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Today's News

  • LA takes on rival St. Pius X

    Not only will the Los Alamos Hilltopper softball team be hosting a game in the first round of the Class 4A state playoffs, that game will be a good ol’ fashioned grudge match.
    The Hilltoppers will meet up with an old foe, the St. Pius X Sartans, to open the 4A playoffs. The winner of the opening round single-elimination games will advance to double-elimination play next week in Albuquerque.
    This will be the second time in three seasons the Hilltoppers will face the Sartans in the tournament opener. The Sartans tripped up the Hilltoppers 4-1 in the 2010 tournament in Las Cruces.
    Los Alamos manager Roger Anaya said that was a game his team had chances to win, but simply couldn’t find the key hits when it needed them.

  • LA's No. 1 doubles team, Townsley take third

    ALBUQUERQUE – The Los Alamos Hilltopper tennis teams earned two third-place finishes and a fourth-place finish at the 2012 state Class 4A individual championships Thursday.
    Los Alamos’ top doubles team of Gillian Hsieh-Ratliff/Madeline Margevicius held off teammates Colleen Fitzsimmons/Susanna Lucido in the third-place match of the girls doubles draw, while Hilltopper Stephen Townsley dropped Albuquerque Academy’s Alex Dunning in their match to claim third place.
    Hsieh-Ratliff/Margevicius nearly pulled off a stunning comeback against MacKenzie Pavlik/Shayla Baysinger of Farmington in the semifinals after dropping the first set and going down in the second set.

  • US hiring slows sharply with just 115K jobs added

    WASHINGTON (AP) — The unemployment rate dropped to 8.1 percent last month from 8.2 percent in March. It has fallen a full percentage point since August to a three-year low. But last month's decline was not due to job growth. The government only counts people as unemployed if they are actively looking for work.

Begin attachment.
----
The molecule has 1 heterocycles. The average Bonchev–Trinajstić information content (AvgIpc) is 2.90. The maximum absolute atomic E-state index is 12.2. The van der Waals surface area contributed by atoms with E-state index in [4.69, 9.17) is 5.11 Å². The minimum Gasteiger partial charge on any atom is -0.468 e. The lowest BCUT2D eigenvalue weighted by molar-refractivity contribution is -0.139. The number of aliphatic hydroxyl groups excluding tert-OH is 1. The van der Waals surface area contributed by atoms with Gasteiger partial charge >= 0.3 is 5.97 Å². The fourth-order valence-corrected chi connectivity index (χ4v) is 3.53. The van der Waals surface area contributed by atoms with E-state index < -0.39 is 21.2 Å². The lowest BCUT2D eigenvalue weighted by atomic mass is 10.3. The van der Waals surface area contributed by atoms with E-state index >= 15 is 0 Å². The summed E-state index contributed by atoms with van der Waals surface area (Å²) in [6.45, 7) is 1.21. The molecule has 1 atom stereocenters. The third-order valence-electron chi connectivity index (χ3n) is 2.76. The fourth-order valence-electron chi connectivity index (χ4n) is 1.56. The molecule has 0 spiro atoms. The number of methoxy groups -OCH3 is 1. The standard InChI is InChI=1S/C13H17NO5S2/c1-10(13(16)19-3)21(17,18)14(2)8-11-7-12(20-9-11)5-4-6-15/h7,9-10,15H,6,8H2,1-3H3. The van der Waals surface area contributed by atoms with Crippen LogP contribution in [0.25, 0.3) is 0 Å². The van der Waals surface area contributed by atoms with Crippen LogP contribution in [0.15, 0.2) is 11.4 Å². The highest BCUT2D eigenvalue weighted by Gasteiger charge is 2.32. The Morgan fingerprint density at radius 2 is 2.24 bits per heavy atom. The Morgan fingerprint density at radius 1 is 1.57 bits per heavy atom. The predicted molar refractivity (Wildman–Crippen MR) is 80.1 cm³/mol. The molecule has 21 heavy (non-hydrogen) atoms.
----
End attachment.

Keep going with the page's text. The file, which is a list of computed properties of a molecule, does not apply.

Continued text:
• VIDEO: Today in History for May 4th
  • VIDEO: WWII Veterans Receive France's Highest Honor

    France bestowed its highest honor Thursday upon 23 men who fought World War II's most epic battles and liberated concentration camps, its latest effort to recognize the dwindling number of surviving veterans of their era.

  • VIDEO: Neurologist Describes Football Brain Hazards

    In the wake of the suicide of football player Junior Seau, some have wondered if he suffered from depression. Neurologist Walter Bradley discusses the potential damage football does to the brain.

  • VIDEO: Bin Laden Documents show al-Qaida in Disarray
  • Be There 05--03-12

    Today
    Mesa Public Library Free Film Series presents, “Chungking Express,” at 6:30 p.m.

    “J. Robert Oppenheimer: Photographs from his life, 1904-1967,” will open with a reception from 4:30-6:30 p.m. in the upstairs art gallery at Mesa Public Library.

    Friday
     Come to PEEC for First Friday Forts. Build forts with other kids in PEEC’s Nature Play Area or in the canyon from 3:30-5 p.m. Free, but parents must stay with their children. For more information, visit PajaritoEEC.org, call 662-0460 or email Programs@PajaritoEEC.org.

  • Spring Arts and Crafts festival slated for Saturday

    An opportunity to enjoy the spring season is approaching. From 9 a.m.-4 p.m. Saturday on the Fuller Lodge lawn, the public can enjoy the sun, fresh air and the plethora of art available through the Los Alamos Arts Council’s 45th Annual Spring Arts and Crafts Fair.
    The Los Alamos Arts Council has presented the fair every year since 1967. Featuring nearly 100 New Mexico artisans, the arts and crafts fair offers both traditional and contemporary art forms. All of the items displayed are hand made or handcrafted. Participants can enjoy items such as pottery, weavings, clothing, woodworking, jewelry and more.  

  • Wright to sign book Friday

    Barbara Wright, author of the critically acclaimed novel for middle readers, “Crow,” will sign her book at 5:30 p.m. Friday at Otowi Station Bookstore. She will visit Mountain and Barranca Elementary Schools and Los Alamos Middle School earlier that day.
    The novel and its cast present a take on race relations, injustice and a little-known chapter in American history, the race riots of 1898 in Wilmington, N.C., through the eyes of the 11-year-old narrator, Moses.